Today, May 24, 2012, I have republished both editions of Willowtree, the paperback and for Kindle. I was quite embarrassed to find out recently that the files I submitted for publishing were not the correct ones. I submitted drafts that had not received final editing. Consequently, all previous printings contain numerous mistakes in phrasing, spelling and punctuation. It was my mistake, and I am deeply embarrassed and sorry that this occurred. The problem was with my naming of files. I must look seriously at my system of naming files, since I employ so many of various formats in the production process.
I wish to thank those readers who did not notice many errors, or who were kind-hearted and did not slam me with deserved nasty notes. I greatly appreciate those who nicely told me of the many erors they found.
Saturday, May 26, 2012 is my birthday, and Willowtree, the latest edition, will be free. I'm glad I got this problem fixed before turning 69, and my brain further deteriorates. Anyone who has a copy and wants to download a clean copy may do so. I intend to make all formats available for free on Smashwords after June 1st. Anyone can then get the free coupon code on the E-book page on my site.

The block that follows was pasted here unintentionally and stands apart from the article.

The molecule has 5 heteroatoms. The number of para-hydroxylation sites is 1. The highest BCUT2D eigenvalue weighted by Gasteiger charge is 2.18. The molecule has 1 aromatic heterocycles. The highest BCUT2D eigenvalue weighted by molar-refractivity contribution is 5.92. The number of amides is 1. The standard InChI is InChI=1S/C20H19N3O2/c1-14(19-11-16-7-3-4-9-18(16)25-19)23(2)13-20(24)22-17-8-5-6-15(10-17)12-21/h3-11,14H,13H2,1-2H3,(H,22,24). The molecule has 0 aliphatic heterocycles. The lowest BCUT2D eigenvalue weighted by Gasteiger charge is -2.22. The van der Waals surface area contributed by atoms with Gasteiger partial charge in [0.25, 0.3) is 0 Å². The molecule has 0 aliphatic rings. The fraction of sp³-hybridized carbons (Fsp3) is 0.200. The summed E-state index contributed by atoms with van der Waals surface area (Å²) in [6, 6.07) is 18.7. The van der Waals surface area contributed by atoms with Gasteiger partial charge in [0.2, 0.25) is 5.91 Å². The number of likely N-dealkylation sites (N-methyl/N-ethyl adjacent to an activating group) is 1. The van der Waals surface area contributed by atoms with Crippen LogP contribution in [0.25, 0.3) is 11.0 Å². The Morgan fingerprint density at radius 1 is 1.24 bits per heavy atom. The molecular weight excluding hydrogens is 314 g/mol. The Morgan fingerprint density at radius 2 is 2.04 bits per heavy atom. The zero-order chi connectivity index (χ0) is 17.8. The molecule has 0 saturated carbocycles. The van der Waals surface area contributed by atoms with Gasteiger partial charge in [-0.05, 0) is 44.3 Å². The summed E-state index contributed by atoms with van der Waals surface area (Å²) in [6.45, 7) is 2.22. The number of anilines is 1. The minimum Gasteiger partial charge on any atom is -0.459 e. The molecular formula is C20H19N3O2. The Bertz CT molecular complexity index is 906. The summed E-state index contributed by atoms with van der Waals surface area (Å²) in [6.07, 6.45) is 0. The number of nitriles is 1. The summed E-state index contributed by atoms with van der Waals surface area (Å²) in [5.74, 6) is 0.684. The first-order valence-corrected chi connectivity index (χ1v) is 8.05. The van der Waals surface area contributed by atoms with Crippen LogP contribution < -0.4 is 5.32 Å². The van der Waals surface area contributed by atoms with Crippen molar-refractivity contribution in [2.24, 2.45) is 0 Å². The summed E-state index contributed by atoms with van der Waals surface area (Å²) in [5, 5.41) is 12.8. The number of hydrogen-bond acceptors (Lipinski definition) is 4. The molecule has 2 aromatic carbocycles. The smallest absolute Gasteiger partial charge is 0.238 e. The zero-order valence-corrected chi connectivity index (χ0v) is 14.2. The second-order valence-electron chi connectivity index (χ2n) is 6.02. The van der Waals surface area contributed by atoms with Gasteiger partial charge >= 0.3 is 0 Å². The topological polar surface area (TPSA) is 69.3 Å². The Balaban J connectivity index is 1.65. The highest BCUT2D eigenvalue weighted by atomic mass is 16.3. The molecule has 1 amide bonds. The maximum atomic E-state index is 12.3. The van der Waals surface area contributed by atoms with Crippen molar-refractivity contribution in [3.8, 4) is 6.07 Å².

Again, I wish to thank my faithful readers and apologize for my mistake.
KINDLE SELECT YES OR NO?
The work and antipation, and finally the big Friday The 13th Kindle Free Promotion is
over. 13 mystery authors got together for this Kindle Select e-book giveaway. A
conservative estimate is nearly, and possibly more than 200,000 of our freebies were
downloaded on Friday and Saturday. As a new and unknown author, my book,
Willowtree had 8,596 downloads in the two days. I was fortunate to tag along with the
group of better known writers with many books and fans. This will be a huge benefit to me in visibility and future sales.
One direct beneficial outcome of giving Willowtree as a freebie was it's appearance on
Amazon's Top 100 Lists. I watched it rise from nowhere on Friday morning to #4 on the Free Contemporary Fiction List by Saturday evening. Also to #8 on the Free Mystery and Thriller List, and #20 in the Free Kindle Store. Of course, I was only on the lists while my book was being offered free. I assume the lists generated a lot of the downloads, since bargain book hunters check these lists often.